An 81-year-old woman killed herself after running out of money when her pension was frozen due to a DWP administrative error.
Joy Worrall, 81, was too proud to tell her family about her financial troubles and took her own life, as she had always threatened to do if she had major health or money worries.
At her inquest in Ruthin, north Wales, on Thursday, her son Ben Worrall said his mother had only £5 in her account on her death, having apparently spent all of her £5,000 savings after her pension was frozen.
He said his mother, who lived in the village of Rhes-y-cae, had been fit and well but kept things to herself if anything bothered her, adding that he spoke to her three or four times a week and last talked to her on 19 November last year.
Two days later, after a friend contacted him to ask where his mother was, he went to her cottage and raised the alarm when he could not find her. Her car was also missing.
A police search was launched and a helicopter scrambled. The following morning members of a search and rescue team found her body at the foot of a quarry.
Mr Worrall found out that his mother, a divorcee, had been receiving a state pension topped up by pension credits. She had told the Department for Work and Pensions (DWP) in 2014 that she had received an inheritance.
In July 2017, her situation was reassessed. Instead of only her credits being frozen, her entire pension was stopped, with the result that she had no income at all. The DWP told Mr Worrall that her basic pension should have continued but had not done so due to an “administrative error”.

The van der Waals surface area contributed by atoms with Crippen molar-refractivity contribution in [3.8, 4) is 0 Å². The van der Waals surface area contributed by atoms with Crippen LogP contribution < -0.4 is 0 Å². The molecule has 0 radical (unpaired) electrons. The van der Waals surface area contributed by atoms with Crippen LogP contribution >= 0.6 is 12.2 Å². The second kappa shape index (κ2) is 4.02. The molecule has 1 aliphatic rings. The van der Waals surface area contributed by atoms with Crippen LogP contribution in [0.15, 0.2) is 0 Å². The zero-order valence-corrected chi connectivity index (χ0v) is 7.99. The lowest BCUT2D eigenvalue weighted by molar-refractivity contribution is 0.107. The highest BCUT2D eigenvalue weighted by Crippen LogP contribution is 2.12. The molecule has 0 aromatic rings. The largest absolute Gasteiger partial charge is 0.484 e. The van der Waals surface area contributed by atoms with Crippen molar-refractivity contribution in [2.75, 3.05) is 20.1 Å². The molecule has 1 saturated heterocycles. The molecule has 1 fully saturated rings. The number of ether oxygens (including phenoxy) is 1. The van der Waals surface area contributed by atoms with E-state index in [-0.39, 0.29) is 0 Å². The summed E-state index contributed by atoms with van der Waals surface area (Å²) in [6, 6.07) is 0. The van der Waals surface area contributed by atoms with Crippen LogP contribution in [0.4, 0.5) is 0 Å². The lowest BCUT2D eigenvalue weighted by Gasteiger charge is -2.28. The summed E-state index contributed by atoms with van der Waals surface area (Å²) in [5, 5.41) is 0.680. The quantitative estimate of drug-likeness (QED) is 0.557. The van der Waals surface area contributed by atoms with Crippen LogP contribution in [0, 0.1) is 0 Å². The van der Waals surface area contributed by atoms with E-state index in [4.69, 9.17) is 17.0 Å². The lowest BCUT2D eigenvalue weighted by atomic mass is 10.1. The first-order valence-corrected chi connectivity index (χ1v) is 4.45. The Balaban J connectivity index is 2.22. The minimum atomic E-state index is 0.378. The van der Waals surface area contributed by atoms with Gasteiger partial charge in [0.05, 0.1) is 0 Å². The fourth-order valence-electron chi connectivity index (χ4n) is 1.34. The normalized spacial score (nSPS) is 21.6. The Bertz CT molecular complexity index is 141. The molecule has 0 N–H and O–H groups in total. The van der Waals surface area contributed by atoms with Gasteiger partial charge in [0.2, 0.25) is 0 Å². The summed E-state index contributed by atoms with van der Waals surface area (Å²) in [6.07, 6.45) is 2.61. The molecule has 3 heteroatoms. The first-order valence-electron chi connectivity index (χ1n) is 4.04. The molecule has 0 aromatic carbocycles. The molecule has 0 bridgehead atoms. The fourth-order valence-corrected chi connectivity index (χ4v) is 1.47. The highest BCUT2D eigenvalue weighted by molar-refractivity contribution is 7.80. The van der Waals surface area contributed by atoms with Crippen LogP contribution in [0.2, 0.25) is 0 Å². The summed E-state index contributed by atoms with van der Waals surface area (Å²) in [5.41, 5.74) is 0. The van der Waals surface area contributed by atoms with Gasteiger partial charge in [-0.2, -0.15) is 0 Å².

John Gittins, senior coroner for North Wales (East and Central), concluded that Ms Worrall had killed herself.
Mr Worrall said her death was a shock as there were so many unanswered questions, but when he investigated his mother’s affairs and contacted the DWP he realised what had happened.
Joy, a divorcee, who had been receiving a state pension and pension credits told the Department in 2014 that she had received a recent inheritance. Nothing changed, but in July, 2017, her case was re-assessed and ‘action was taken to suspend her pension credit.
However, instead of only freezing her credits, her entire pension was stopped, with the result that she had no income whatsoever. In a letter of explanation to Mr Worrall, Suzanne Mitchelson, the DWP’s complaints resolution manager, said the two pensions should have been ‘decombined’ and her basic pension continued.
‘I am sorry to say that due to an administrative error this did not happen.’
Recording a conclusion of suicide, John Gittins, coroner for North Wales East and Central, said it was important that he heard the background, but added:
‘It would be inappropriate for me to comment further.’ After the hearing Mr Worrall said:
‘My mother was a proud woman who was simply left without any capital.’
He said he had raised the issue with David Hanson to try to ensure that no-one else found themselves in the same position. He added: ‘I feel we have been let down by the DWP who have failed in their duty of care. It’s a disgrace how this can happen in modern society and what concerns me is that this could happen to someone else.’
A DWP spokesman said:
“Our thoughts are with the family and friends of Mrs Worrall. We apologise unreservedly to Mrs Worrall’s family for the error that led to her pension payments being stopped and pledge to learn the lessons.”
The Labour MP for Delyn, David Hanson, said: “With the support of and at the request of the family I have asked [the DWP] to urgently review this verdict.”